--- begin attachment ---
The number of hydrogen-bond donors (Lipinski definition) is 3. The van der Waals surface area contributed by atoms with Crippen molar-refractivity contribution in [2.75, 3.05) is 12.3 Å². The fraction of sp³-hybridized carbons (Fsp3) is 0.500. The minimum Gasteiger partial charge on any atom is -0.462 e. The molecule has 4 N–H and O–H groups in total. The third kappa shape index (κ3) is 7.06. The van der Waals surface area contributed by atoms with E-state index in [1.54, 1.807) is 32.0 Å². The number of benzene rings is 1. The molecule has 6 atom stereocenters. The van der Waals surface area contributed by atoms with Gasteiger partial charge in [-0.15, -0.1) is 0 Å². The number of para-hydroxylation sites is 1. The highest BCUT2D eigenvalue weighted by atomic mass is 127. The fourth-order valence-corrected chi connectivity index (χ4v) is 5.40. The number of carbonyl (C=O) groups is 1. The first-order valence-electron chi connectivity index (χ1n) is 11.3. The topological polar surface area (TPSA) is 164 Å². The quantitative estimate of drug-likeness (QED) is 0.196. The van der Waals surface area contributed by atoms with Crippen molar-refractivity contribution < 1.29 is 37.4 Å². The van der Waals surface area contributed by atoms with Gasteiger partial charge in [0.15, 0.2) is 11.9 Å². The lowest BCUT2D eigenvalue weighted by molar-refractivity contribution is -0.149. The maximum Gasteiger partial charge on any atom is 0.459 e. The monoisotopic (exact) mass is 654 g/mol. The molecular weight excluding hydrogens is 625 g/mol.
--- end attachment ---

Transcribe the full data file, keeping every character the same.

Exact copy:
The number of hydrogen-bond donors (Lipinski definition) is 3. The van der Waals surface area contributed by atoms with Crippen molar-refractivity contribution in [2.75, 3.05) is 12.3 Å². The fraction of sp³-hybridized carbons (Fsp3) is 0.500. The minimum Gasteiger partial charge on any atom is -0.462 e. The molecule has 4 N–H and O–H groups in total. The third kappa shape index (κ3) is 7.06. The van der Waals surface area contributed by atoms with E-state index in [1.54, 1.807) is 32.0 Å². The number of benzene rings is 1. The molecule has 6 atom stereocenters. The van der Waals surface area contributed by atoms with Gasteiger partial charge in [-0.15, -0.1) is 0 Å². The number of para-hydroxylation sites is 1. The highest BCUT2D eigenvalue weighted by atomic mass is 127. The fourth-order valence-corrected chi connectivity index (χ4v) is 5.40. The number of carbonyl (C=O) groups is 1. The first-order valence-electron chi connectivity index (χ1n) is 11.3. The topological polar surface area (TPSA) is 164 Å². The quantitative estimate of drug-likeness (QED) is 0.196. The van der Waals surface area contributed by atoms with Crippen molar-refractivity contribution < 1.29 is 37.4 Å². The van der Waals surface area contributed by atoms with Gasteiger partial charge in [0.15, 0.2) is 11.9 Å². The lowest BCUT2D eigenvalue weighted by molar-refractivity contribution is -0.149. The maximum Gasteiger partial charge on any atom is 0.459 e. The monoisotopic (exact) mass is 654 g/mol. The molecular weight excluding hydrogens is 625 g/mol.